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  When the rhythm disappears and the mind keeps dancing: Sustained effects of attentional entrainment

Trapp, S., Havlicek, O., Schirmer, A., & Keller, P. E. (2020). When the rhythm disappears and the mind keeps dancing: Sustained effects of attentional entrainment. Psychological Research, 84(1), 81-87. doi:10.1007/s00426-018-0983-x.

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Item Permalink: http://hdl.handle.net/21.11116/0000-0000-3EC0-2 Version Permalink: http://hdl.handle.net/21.11116/0000-0005-B807-4
Genre: Journal Article

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 Creators:
Trapp, Sabrina1, 2, 3, Author              
Havlicek, Ondrej1, 4, Author
Schirmer, Annett1, 5, Author              
Keller, Peter E.6, Author
Affiliations:
1Department Neurology, MPI for Human Cognitive and Brain Sciences, Max Planck Society, ou_634549              
2Department of Cognitive Psychology, University of Hamburg, Germany, ou_persistent22              
3Department of Psychology, University of Hamburg, Germany, ou_persistent22              
4Department of Experimental Psychology, Ludwig Maximilians University Munich, Germany, ou_persistent22              
5Chinese University of Hong Kong, China, ou_persistent22              
6The MARCS Institute, University of Western Sydney, Australia, ou_persistent22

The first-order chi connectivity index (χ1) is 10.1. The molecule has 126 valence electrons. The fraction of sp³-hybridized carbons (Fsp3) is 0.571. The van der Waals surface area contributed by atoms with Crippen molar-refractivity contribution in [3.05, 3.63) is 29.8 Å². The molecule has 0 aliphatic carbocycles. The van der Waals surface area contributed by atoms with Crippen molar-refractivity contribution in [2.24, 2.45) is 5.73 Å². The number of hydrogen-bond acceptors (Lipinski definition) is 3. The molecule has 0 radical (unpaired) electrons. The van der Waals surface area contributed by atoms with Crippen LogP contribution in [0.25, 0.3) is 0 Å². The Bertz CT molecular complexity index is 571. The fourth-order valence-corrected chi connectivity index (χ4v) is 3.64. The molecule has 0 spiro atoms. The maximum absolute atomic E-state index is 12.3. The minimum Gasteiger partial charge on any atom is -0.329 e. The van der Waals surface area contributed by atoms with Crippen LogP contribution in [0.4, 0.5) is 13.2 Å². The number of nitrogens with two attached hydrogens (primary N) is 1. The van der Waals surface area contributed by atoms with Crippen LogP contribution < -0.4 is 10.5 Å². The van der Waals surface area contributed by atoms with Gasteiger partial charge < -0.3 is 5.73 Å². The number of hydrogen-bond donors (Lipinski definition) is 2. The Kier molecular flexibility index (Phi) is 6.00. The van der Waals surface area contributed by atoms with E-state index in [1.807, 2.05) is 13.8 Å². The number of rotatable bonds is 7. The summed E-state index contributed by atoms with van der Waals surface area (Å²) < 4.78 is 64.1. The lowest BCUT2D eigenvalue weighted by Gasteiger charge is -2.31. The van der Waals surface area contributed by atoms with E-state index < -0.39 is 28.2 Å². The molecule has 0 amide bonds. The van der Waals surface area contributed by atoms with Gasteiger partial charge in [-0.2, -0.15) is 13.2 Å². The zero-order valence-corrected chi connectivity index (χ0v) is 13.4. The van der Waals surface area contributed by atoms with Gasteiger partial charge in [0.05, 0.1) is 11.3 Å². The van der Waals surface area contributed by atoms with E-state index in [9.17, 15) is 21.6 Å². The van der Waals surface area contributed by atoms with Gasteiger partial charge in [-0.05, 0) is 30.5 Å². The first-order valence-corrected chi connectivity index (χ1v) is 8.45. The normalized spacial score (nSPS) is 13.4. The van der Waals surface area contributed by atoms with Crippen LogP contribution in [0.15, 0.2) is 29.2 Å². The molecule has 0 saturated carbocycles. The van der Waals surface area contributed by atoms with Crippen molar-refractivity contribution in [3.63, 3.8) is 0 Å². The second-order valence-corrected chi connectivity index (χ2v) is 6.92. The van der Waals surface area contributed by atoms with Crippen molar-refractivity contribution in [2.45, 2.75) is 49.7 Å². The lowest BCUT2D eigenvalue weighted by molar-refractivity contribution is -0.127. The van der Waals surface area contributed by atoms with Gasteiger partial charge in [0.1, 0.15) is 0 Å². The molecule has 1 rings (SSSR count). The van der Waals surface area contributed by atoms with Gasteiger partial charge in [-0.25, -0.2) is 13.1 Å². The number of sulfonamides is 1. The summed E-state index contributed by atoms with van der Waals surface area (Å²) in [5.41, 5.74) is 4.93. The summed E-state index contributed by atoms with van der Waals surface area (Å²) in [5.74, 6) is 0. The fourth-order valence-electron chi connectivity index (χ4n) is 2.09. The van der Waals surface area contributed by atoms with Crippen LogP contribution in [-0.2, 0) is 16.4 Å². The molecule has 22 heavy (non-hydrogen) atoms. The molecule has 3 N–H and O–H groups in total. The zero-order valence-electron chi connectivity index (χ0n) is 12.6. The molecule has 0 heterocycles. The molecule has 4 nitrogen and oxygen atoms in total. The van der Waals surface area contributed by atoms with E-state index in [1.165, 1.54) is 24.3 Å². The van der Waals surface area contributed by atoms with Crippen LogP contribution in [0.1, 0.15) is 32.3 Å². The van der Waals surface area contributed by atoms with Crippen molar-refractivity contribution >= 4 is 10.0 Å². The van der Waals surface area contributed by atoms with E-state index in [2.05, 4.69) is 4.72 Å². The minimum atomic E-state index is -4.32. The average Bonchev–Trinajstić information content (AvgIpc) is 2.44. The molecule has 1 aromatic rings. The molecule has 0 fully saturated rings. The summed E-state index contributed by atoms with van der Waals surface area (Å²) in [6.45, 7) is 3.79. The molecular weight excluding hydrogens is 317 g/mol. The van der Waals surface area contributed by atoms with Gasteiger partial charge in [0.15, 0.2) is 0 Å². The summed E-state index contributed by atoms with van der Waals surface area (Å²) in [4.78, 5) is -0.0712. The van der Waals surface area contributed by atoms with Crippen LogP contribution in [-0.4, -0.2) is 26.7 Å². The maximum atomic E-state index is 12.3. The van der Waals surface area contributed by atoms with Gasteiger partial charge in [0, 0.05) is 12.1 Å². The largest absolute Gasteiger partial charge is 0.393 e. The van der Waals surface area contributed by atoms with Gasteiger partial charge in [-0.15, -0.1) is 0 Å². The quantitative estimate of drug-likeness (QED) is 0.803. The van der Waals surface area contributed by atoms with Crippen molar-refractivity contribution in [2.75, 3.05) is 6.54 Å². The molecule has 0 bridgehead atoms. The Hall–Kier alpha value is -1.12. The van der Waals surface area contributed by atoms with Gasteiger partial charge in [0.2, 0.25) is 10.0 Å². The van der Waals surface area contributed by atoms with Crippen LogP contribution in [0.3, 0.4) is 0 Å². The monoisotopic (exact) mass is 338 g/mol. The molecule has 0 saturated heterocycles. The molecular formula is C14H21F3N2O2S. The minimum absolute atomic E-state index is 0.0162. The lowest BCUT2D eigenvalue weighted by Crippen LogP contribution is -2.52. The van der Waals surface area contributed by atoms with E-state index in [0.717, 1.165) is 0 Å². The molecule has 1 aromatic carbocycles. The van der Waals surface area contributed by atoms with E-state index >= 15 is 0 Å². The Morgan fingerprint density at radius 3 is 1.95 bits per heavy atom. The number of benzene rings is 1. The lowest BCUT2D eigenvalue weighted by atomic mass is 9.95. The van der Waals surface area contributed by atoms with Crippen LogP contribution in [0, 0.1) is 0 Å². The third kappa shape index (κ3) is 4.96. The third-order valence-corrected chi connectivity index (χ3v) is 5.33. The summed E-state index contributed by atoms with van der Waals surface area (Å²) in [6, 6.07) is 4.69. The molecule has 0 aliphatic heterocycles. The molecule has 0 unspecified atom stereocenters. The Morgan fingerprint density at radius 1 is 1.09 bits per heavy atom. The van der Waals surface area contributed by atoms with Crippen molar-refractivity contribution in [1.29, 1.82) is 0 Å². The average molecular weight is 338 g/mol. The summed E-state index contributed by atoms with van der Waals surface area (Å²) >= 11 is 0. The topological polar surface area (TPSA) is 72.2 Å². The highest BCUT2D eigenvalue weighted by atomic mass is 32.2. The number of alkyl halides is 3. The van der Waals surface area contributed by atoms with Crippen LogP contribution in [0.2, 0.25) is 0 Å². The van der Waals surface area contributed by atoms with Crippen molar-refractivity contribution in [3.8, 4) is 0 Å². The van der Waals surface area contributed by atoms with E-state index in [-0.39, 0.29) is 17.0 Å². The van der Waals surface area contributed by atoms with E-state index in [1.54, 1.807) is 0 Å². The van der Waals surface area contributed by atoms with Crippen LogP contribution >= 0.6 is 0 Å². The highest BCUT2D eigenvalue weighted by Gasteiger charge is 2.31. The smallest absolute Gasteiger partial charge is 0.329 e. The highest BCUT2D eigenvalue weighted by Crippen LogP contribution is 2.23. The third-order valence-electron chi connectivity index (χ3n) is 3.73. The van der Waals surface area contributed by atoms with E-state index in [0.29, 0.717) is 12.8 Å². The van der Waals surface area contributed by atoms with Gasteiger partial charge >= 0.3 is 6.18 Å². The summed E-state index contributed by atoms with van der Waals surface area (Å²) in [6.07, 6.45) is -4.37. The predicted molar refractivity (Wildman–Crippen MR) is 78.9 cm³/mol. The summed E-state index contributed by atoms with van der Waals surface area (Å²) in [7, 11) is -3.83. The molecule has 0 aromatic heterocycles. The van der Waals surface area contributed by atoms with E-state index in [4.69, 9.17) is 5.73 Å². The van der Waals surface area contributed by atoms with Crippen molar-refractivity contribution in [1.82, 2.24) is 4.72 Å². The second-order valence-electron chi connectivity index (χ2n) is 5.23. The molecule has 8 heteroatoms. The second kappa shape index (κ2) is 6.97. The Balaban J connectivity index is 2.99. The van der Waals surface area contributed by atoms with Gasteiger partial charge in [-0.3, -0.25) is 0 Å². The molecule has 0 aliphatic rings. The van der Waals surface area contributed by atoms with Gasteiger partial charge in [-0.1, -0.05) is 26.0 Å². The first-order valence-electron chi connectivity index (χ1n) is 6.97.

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 Abstract: Research has demonstrated that the human cognitive system allocates attention most efficiently to a stimulus that occurs in synchrony with an established rhythmic background. However, our environment is dynamic and constantly changing. What happens when rhythms to which our cognitive system adapted disappear? We addressed this question using a visual categorization task comprising emotional and neutral faces. The task was split into three blocks of which the first and the last were completed in silence. The second block was accompanied by an acoustic background rhythm that, for one group of participants, was synchronous with face presentations, and for another group was asynchronous. Irrespective of group, performance improved with background stimulation. Importantly, improved performance extended into the third silent block for the synchronous, but not for the asynchronous group. These data suggest that attentional entrainment resulting from rhythmic environmental regularities disintegrates only gradually after the regularities disappear.

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Language(s): eng - English
 Dates: 2018-01-172020-02
 Publication Status: Published in print
 Pages: -
 Publishing info: -
 Table of Contents: -
 Rev. Method: Peer
 Identifiers: DOI: 10.1007/s00426-018-0983-x
PMID: 29344724
Other: Epub ahead of print
 Degree: -

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Title: Psychological Research
Source Genre: Journal
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Publ. Info: Berlin : Springer-Verlag
Pages: - Volume / Issue: 84 (1) Sequence Number: - Start / End Page: 81 - 87 Identifier: ISSN: 0340-0727
CoNE: https://pure.mpg.de/cone/journals/resource/954925518603_1